We’ve seen groups of female friends learn How To Be Single. We’ve seen them embrace the dark side and become Bad Moms. We’ve seen them have a Rough Night. Now we’re going to see them take a Girls Trip. This latest installment in the “ladies behaving badly” genre follows four longtime friends as they travel to New Orleans for Essence Festival, a weekend of music, eating and inspirational speakers hosted by the magazine of the same name.
The four friends in question are Ryan (Regina Hall), Sasha (Queen Latifah), Lisa (Jada Pinkett Smith) and Dina (Tiffany Haddish), all of who are, of course, at different places in their lives. They all agree to get together for a long-overdue road trip, though. Despite the reservations of some of the group, they all wind up getting loose once in town as they enjoy all the spirits and men New Orleans has to offer.
The first poster makes a very simple sales pitch, showing the group of women who are hanging out ogling a man we only see the legs of. It’s an image we’ve seen repeatedly with the genders reversed and it’s meant to convey that these women are having themselves a hedonistic good time. “You’ll be glad you came” we’re told, though the wink and nudge are implied. That same tagline is used on character posters that break out all of the four women, who are still all placed at the feet of a man who’s only wearing his skivvies.
The first trailer isn’t so much concerned with story as it is with establishing the basic premise of the movie. So we see just how close all four women are and that they’ve decided to go on a trip together. From there on out it’s a chronicle of their journey to Mardi Gras, where they “get white girl wasted” and encounter lots of men to dance with and exchange longing glances with.
Not bad. I wish there at least more effort made to establish the relationship besides simply a few shots of them having brunch and so on, but you get the basic idea of the movie and this looks fairly amusing.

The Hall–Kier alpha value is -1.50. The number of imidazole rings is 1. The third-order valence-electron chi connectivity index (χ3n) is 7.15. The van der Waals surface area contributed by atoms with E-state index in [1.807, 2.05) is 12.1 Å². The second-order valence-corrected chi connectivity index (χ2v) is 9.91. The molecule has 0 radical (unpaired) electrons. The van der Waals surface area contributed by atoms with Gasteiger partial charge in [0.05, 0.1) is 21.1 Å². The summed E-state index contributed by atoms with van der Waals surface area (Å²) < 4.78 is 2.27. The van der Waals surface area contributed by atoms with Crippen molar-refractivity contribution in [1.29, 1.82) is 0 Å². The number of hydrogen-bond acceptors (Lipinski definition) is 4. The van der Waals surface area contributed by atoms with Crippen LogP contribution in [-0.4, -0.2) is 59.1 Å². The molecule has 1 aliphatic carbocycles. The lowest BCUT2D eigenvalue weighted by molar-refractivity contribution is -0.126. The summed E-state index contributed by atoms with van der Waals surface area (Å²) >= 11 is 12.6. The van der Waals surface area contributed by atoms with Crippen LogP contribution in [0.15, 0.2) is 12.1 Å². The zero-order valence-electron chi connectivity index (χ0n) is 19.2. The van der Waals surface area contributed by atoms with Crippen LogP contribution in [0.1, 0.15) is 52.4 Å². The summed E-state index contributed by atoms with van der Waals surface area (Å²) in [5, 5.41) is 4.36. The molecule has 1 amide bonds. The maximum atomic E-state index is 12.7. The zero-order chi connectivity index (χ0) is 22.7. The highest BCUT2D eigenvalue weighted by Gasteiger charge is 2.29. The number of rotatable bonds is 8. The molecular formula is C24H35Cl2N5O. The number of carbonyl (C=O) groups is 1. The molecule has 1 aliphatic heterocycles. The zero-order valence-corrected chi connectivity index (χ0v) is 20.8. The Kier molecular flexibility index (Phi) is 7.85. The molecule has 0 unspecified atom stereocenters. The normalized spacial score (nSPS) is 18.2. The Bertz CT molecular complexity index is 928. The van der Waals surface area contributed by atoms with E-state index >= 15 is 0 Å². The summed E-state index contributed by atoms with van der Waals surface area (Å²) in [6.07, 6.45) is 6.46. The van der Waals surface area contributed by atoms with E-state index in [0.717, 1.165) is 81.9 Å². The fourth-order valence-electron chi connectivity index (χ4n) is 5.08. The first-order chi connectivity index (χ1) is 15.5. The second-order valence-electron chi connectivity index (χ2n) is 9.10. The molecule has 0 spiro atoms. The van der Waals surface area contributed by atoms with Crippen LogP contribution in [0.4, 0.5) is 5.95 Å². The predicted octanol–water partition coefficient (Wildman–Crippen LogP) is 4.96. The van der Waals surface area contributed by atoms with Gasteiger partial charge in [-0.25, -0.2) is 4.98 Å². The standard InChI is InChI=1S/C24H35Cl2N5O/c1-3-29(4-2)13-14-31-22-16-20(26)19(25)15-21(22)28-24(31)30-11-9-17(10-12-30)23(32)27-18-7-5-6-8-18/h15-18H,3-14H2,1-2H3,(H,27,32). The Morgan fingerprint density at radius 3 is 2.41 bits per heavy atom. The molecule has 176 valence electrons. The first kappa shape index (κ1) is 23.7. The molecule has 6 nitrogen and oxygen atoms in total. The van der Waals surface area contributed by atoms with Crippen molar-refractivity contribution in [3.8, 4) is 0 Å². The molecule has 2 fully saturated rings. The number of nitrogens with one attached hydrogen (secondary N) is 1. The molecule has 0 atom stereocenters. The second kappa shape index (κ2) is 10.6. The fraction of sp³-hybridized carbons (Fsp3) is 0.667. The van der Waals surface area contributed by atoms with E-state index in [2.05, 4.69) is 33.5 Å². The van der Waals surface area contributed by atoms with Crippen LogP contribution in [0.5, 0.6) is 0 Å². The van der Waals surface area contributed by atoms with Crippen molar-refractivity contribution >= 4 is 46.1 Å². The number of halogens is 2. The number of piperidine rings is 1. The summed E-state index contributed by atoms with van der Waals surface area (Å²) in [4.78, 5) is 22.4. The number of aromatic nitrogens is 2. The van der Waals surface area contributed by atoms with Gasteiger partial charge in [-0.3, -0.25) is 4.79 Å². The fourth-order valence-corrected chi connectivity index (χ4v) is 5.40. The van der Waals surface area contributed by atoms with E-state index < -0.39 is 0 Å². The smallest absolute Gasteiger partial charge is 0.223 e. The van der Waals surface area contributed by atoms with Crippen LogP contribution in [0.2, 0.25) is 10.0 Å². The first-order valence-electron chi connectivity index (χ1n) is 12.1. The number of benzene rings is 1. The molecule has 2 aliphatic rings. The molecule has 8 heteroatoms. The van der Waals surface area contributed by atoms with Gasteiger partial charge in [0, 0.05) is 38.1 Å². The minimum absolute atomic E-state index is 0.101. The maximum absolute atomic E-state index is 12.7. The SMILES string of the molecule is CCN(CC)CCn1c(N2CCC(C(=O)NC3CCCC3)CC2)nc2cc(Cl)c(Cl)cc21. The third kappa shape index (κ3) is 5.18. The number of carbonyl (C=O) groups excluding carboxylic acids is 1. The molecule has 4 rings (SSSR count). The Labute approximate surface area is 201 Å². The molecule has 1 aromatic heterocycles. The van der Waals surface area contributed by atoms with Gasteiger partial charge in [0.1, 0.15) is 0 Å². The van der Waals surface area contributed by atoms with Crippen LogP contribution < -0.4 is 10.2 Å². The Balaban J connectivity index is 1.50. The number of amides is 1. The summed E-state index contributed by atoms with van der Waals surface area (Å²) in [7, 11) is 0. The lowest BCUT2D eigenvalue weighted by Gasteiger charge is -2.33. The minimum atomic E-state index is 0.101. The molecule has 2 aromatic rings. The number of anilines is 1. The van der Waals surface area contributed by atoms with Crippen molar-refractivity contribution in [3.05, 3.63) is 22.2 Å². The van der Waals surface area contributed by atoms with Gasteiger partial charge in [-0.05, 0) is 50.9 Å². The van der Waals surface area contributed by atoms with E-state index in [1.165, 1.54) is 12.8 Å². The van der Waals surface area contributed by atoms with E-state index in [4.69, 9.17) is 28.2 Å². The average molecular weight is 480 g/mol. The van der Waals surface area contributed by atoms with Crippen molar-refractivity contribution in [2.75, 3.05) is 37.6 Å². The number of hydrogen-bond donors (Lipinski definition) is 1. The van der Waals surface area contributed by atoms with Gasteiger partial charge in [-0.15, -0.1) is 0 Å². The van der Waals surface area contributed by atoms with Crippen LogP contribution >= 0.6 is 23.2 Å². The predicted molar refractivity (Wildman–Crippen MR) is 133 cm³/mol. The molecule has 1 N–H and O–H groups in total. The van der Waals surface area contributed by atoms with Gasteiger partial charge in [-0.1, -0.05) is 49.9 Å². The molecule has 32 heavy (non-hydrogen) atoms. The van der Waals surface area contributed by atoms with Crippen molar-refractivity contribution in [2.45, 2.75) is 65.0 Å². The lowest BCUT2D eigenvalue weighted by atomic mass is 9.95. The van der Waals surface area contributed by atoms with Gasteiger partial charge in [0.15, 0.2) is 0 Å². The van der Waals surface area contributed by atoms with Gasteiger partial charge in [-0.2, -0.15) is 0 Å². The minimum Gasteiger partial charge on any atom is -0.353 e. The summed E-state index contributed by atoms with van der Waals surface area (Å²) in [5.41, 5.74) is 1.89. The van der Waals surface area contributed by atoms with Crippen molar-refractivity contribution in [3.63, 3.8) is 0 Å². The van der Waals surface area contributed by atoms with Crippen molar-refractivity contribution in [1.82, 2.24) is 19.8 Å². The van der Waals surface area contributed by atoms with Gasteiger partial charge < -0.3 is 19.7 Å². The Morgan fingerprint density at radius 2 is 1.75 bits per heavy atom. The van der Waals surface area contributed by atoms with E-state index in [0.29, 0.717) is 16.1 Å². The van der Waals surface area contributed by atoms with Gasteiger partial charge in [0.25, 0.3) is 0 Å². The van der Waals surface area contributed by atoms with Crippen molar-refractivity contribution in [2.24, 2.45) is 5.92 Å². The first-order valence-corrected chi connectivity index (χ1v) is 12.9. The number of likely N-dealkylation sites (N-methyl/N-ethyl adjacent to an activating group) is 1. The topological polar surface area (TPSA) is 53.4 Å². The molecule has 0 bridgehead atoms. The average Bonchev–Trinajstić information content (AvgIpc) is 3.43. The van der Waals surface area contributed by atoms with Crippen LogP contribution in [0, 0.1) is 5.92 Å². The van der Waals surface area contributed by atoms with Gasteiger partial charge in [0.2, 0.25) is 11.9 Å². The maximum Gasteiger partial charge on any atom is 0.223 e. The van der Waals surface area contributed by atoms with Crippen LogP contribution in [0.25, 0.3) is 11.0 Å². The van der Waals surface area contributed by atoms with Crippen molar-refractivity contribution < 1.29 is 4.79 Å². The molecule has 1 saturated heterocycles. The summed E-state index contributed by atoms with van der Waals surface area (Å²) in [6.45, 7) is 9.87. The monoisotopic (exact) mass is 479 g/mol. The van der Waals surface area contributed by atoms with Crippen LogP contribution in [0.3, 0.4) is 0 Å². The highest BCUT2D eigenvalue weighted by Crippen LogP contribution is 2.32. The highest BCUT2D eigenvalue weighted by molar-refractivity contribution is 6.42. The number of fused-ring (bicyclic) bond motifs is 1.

A fairly funny red-band trailer came out shortly after that which was less interested in selling the story as it was showing off all the outrageous antics the group engages in. Smith’s Lisa is being positioned as the uptight one of the group, the one the rest of the friends are trying to get to cut loose over the weekend.
The second trailer again starts out by establishing the friendship between the four and that they are about to embark on a trip together. It’s all about having a good time and getting a bit crazy. The story is minimal here, just the antics that are engaged in on a wild time in New Orleans.
Online and Social
The official website opens with full-screen video that’s pulled from the trailers. On the front page are prompts to “Get Movie Tickets,” “Watch the Trailer” or “Take the Quiz” to find out which of the four characters you’re most like.
If you go over to the drop-down menu on the left you’ll find the first section there is another call to action to buy tickets. That’s followed by an “About” section that has a brief synopsis along with the credits of who it was that made the movie.